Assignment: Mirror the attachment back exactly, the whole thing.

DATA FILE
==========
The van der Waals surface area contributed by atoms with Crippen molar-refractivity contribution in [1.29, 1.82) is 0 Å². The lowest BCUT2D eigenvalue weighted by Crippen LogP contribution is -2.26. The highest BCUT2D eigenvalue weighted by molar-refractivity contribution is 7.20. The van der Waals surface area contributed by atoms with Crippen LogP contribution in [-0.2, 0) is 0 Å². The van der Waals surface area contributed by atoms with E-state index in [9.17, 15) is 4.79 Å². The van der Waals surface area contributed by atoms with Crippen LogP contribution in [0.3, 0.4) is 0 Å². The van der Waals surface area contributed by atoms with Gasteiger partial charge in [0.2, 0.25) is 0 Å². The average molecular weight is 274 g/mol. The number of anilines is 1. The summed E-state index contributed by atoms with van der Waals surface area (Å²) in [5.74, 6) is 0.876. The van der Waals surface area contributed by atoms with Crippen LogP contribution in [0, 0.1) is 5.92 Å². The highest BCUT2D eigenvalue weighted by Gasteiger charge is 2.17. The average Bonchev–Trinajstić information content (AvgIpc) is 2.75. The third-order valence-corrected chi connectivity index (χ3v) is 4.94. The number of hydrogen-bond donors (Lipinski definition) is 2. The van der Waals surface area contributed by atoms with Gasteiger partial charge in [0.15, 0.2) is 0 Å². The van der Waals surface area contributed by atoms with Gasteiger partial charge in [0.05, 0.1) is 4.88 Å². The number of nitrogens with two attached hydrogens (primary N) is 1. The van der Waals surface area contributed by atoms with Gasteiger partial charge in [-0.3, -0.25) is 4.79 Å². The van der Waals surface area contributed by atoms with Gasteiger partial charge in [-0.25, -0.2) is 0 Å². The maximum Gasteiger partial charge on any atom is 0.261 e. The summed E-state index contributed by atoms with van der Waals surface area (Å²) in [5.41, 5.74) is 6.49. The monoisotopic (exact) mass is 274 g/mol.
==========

The van der Waals surface area contributed by atoms with Crippen molar-refractivity contribution in [1.29, 1.82) is 0 Å². The lowest BCUT2D eigenvalue weighted by Crippen LogP contribution is -2.26. The highest BCUT2D eigenvalue weighted by molar-refractivity contribution is 7.20. The van der Waals surface area contributed by atoms with Crippen LogP contribution in [-0.2, 0) is 0 Å². The van der Waals surface area contributed by atoms with E-state index in [9.17, 15) is 4.79 Å². The van der Waals surface area contributed by atoms with Crippen LogP contribution in [0.3, 0.4) is 0 Å². The van der Waals surface area contributed by atoms with Gasteiger partial charge in [0.2, 0.25) is 0 Å². The average molecular weight is 274 g/mol. The number of anilines is 1. The summed E-state index contributed by atoms with van der Waals surface area (Å²) in [5.74, 6) is 0.876. The van der Waals surface area contributed by atoms with Crippen LogP contribution in [0, 0.1) is 5.92 Å². The highest BCUT2D eigenvalue weighted by Gasteiger charge is 2.17. The average Bonchev–Trinajstić information content (AvgIpc) is 2.75. The third-order valence-corrected chi connectivity index (χ3v) is 4.94. The number of hydrogen-bond donors (Lipinski definition) is 2. The van der Waals surface area contributed by atoms with Gasteiger partial charge in [0.15, 0.2) is 0 Å². The van der Waals surface area contributed by atoms with Gasteiger partial charge in [0.05, 0.1) is 4.88 Å². The number of nitrogens with two attached hydrogens (primary N) is 1. The van der Waals surface area contributed by atoms with Gasteiger partial charge in [-0.3, -0.25) is 4.79 Å². The van der Waals surface area contributed by atoms with Gasteiger partial charge in [-0.25, -0.2) is 0 Å². The maximum Gasteiger partial charge on any atom is 0.261 e. The summed E-state index contributed by atoms with van der Waals surface area (Å²) in [5.41, 5.74) is 6.49. The monoisotopic (exact) mass is 274 g/mol.